Figure 3
figure 3

Case 3 osteosarcoma of the tibia A Preoperative bone X-ray showing the osteosarcoma of the tibia (arrow) B Preoperative T1- weighted MRI-scan showing the osteosarcoma (white arrow) with diffuse infiltration into the soft tissue. C Resected tibia with tumor and skin paddle. D Postoperative conventional bone X-ray showing the free fibular graft inserted between tibia fragments (4 weeks after operation).

Case – 4

Five years after a wide resection of an Ewing's sarcoma of the right femur, a young man presented with chronic osteomyelitis and non union of an allogenic bone graft at both docking sites. The allograft had been used to bridge a 20-cm bony defect of the femur (Figure 4a,4b). Stabilization had been achieved by an external fixation device. The patient had undergone postoperative chemotherapy and radiation therapy. The allograft did not show any integration and a non-union at the proximal and distal end and a varus deformity of the leg had occurred (Figure 4a,4b). With these findings the allograft was removed, a radical debridement was performed, and the femur was fixed with a dynamic condylar screw and a plate. An osteocutaneous free fibula flap, harvested from the left lower extremity, was used to bridge the bone defect (Figure 4c,4d,4e). Bony union occurred within 16 weeks, which was confirmed clinically and radiologically, when fibula hypertrophy was noted. At present there is no evidence of an osteomyelitis, local recurrence or metastases.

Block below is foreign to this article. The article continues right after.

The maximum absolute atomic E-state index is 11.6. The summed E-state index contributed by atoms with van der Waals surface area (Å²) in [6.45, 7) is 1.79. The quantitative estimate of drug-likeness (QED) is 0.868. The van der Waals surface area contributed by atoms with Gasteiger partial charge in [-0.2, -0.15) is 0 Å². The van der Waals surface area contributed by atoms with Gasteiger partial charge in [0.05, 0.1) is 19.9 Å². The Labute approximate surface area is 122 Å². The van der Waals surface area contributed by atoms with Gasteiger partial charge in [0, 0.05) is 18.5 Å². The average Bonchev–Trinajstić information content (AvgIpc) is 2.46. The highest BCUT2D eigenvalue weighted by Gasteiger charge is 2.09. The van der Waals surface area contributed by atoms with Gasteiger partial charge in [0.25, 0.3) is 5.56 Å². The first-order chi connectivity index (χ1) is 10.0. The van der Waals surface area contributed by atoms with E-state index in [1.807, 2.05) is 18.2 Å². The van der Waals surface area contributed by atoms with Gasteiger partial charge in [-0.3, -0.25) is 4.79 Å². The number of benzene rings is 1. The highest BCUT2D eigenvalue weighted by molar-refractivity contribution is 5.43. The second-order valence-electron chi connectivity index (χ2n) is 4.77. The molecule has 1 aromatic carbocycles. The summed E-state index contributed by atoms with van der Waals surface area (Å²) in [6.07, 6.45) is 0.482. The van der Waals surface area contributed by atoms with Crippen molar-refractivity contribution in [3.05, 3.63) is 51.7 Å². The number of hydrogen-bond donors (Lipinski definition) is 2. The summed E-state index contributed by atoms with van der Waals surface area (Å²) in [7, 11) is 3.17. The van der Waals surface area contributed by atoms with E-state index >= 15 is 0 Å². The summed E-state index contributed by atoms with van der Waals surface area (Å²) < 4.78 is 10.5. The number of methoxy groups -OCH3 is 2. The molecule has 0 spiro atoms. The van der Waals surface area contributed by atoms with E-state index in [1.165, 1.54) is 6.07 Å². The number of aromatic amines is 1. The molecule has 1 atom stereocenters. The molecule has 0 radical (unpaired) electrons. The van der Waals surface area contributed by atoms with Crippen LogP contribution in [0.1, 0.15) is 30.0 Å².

Figure 4
figure 4